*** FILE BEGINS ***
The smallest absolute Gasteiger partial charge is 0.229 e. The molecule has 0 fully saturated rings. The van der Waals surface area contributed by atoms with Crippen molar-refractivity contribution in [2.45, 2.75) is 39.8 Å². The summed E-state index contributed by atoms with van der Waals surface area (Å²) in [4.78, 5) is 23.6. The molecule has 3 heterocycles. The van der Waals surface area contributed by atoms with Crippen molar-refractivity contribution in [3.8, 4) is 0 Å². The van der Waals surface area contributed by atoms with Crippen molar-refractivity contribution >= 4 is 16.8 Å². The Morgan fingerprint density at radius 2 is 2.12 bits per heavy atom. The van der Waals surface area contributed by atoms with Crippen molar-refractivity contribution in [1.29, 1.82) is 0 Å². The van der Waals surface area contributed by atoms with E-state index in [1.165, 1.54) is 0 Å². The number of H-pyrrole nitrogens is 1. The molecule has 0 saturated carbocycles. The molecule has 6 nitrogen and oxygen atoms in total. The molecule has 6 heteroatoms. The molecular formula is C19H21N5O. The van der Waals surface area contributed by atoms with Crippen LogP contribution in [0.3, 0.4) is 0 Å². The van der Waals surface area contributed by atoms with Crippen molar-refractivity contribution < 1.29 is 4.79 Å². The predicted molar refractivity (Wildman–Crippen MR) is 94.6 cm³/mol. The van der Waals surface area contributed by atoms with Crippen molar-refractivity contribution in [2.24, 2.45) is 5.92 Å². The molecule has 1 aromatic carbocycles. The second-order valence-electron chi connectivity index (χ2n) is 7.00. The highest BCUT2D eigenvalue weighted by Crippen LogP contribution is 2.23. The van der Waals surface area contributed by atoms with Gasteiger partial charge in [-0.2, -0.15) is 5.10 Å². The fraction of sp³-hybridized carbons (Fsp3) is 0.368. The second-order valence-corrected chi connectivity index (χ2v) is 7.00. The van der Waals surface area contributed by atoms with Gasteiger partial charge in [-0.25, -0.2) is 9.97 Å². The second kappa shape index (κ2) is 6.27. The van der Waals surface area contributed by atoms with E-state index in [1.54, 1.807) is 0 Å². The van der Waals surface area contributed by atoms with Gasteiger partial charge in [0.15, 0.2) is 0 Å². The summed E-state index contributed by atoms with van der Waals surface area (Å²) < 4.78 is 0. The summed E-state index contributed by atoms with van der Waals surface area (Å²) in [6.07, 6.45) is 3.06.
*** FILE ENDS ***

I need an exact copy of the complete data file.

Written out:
The smallest absolute Gasteiger partial charge is 0.229 e. The molecule has 0 fully saturated rings. The van der Waals surface area contributed by atoms with Crippen molar-refractivity contribution in [2.45, 2.75) is 39.8 Å². The summed E-state index contributed by atoms with van der Waals surface area (Å²) in [4.78, 5) is 23.6. The molecule has 3 heterocycles. The van der Waals surface area contributed by atoms with Crippen molar-refractivity contribution in [3.8, 4) is 0 Å². The van der Waals surface area contributed by atoms with Crippen molar-refractivity contribution >= 4 is 16.8 Å². The Morgan fingerprint density at radius 2 is 2.12 bits per heavy atom. The van der Waals surface area contributed by atoms with Crippen molar-refractivity contribution in [1.29, 1.82) is 0 Å². The van der Waals surface area contributed by atoms with E-state index in [1.165, 1.54) is 0 Å². The number of H-pyrrole nitrogens is 1. The molecule has 0 saturated carbocycles. The molecule has 6 nitrogen and oxygen atoms in total. The molecule has 6 heteroatoms. The molecular formula is C19H21N5O. The van der Waals surface area contributed by atoms with Crippen LogP contribution in [0.3, 0.4) is 0 Å². The van der Waals surface area contributed by atoms with Crippen molar-refractivity contribution < 1.29 is 4.79 Å². The predicted molar refractivity (Wildman–Crippen MR) is 94.6 cm³/mol. The van der Waals surface area contributed by atoms with Crippen molar-refractivity contribution in [2.24, 2.45) is 5.92 Å². The molecule has 1 aromatic carbocycles. The second-order valence-electron chi connectivity index (χ2n) is 7.00. The highest BCUT2D eigenvalue weighted by Crippen LogP contribution is 2.23. The van der Waals surface area contributed by atoms with Gasteiger partial charge in [-0.2, -0.15) is 5.10 Å². The fraction of sp³-hybridized carbons (Fsp3) is 0.368. The second-order valence-corrected chi connectivity index (χ2v) is 7.00. The van der Waals surface area contributed by atoms with Gasteiger partial charge in [-0.25, -0.2) is 9.97 Å². The second kappa shape index (κ2) is 6.27. The van der Waals surface area contributed by atoms with E-state index in [1.54, 1.807) is 0 Å². The van der Waals surface area contributed by atoms with Gasteiger partial charge in [0.15, 0.2) is 0 Å². The summed E-state index contributed by atoms with van der Waals surface area (Å²) < 4.78 is 0. The summed E-state index contributed by atoms with van der Waals surface area (Å²) in [6.07, 6.45) is 3.06.